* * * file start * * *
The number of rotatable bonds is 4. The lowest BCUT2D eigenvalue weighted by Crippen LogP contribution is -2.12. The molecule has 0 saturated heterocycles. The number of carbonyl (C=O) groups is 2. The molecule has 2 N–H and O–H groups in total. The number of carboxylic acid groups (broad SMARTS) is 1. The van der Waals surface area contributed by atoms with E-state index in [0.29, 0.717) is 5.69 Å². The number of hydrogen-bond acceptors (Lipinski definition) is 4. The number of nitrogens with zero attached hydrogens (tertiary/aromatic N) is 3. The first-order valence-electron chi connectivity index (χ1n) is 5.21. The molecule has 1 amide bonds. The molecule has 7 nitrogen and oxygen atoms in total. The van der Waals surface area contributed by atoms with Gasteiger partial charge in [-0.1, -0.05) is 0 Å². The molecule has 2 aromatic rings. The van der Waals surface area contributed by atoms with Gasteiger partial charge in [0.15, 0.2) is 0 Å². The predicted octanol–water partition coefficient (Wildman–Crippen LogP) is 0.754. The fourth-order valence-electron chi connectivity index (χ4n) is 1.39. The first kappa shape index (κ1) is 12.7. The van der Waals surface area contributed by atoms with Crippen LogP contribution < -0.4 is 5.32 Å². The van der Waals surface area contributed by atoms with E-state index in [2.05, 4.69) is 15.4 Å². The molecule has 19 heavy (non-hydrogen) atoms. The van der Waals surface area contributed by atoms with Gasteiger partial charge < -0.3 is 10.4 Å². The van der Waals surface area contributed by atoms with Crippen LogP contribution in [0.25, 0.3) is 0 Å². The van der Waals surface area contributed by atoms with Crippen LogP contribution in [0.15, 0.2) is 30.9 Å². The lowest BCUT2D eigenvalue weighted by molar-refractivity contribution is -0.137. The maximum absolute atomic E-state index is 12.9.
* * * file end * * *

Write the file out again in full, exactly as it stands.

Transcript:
The number of rotatable bonds is 4. The lowest BCUT2D eigenvalue weighted by Crippen LogP contribution is -2.12. The molecule has 0 saturated heterocycles. The number of carbonyl (C=O) groups is 2. The molecule has 2 N–H and O–H groups in total. The number of carboxylic acid groups (broad SMARTS) is 1. The van der Waals surface area contributed by atoms with E-state index in [0.29, 0.717) is 5.69 Å². The number of hydrogen-bond acceptors (Lipinski definition) is 4. The number of nitrogens with zero attached hydrogens (tertiary/aromatic N) is 3. The first-order valence-electron chi connectivity index (χ1n) is 5.21. The molecule has 1 amide bonds. The molecule has 7 nitrogen and oxygen atoms in total. The van der Waals surface area contributed by atoms with Gasteiger partial charge in [-0.1, -0.05) is 0 Å². The molecule has 2 aromatic rings. The van der Waals surface area contributed by atoms with Gasteiger partial charge in [0.15, 0.2) is 0 Å². The predicted octanol–water partition coefficient (Wildman–Crippen LogP) is 0.754. The fourth-order valence-electron chi connectivity index (χ4n) is 1.39. The first kappa shape index (κ1) is 12.7. The van der Waals surface area contributed by atoms with Crippen LogP contribution < -0.4 is 5.32 Å². The van der Waals surface area contributed by atoms with E-state index in [2.05, 4.69) is 15.4 Å². The molecule has 19 heavy (non-hydrogen) atoms. The van der Waals surface area contributed by atoms with Gasteiger partial charge < -0.3 is 10.4 Å². The van der Waals surface area contributed by atoms with Crippen LogP contribution in [0.25, 0.3) is 0 Å². The van der Waals surface area contributed by atoms with Crippen LogP contribution in [0.15, 0.2) is 30.9 Å². The lowest BCUT2D eigenvalue weighted by molar-refractivity contribution is -0.137. The maximum absolute atomic E-state index is 12.9.